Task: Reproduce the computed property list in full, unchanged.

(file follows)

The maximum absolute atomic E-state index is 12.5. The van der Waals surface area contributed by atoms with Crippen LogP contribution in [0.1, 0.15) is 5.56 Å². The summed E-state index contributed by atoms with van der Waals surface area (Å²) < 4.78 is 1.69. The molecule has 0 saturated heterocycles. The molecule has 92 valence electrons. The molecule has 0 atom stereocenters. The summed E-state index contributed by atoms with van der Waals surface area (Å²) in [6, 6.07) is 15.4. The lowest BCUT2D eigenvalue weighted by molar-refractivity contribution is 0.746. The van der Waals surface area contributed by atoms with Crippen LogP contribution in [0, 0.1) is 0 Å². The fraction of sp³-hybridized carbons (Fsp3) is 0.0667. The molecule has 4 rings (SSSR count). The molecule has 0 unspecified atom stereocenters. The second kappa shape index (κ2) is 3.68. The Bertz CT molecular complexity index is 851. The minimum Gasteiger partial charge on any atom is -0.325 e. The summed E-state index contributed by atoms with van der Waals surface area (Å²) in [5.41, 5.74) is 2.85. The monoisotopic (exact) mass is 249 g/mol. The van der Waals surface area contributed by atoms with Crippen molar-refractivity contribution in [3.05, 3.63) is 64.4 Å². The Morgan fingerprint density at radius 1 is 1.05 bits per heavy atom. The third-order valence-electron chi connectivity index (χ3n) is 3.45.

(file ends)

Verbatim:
The maximum absolute atomic E-state index is 12.5. The van der Waals surface area contributed by atoms with Crippen LogP contribution in [0.1, 0.15) is 5.56 Å². The summed E-state index contributed by atoms with van der Waals surface area (Å²) < 4.78 is 1.69. The molecule has 0 saturated heterocycles. The molecule has 92 valence electrons. The molecule has 0 atom stereocenters. The summed E-state index contributed by atoms with van der Waals surface area (Å²) in [6, 6.07) is 15.4. The lowest BCUT2D eigenvalue weighted by molar-refractivity contribution is 0.746. The van der Waals surface area contributed by atoms with Crippen LogP contribution in [0, 0.1) is 0 Å². The fraction of sp³-hybridized carbons (Fsp3) is 0.0667. The molecule has 4 rings (SSSR count). The molecule has 0 unspecified atom stereocenters. The second kappa shape index (κ2) is 3.68. The Bertz CT molecular complexity index is 851. The minimum Gasteiger partial charge on any atom is -0.325 e. The summed E-state index contributed by atoms with van der Waals surface area (Å²) in [5.41, 5.74) is 2.85. The monoisotopic (exact) mass is 249 g/mol. The van der Waals surface area contributed by atoms with Crippen molar-refractivity contribution in [3.05, 3.63) is 64.4 Å². The Morgan fingerprint density at radius 1 is 1.05 bits per heavy atom. The third-order valence-electron chi connectivity index (χ3n) is 3.45.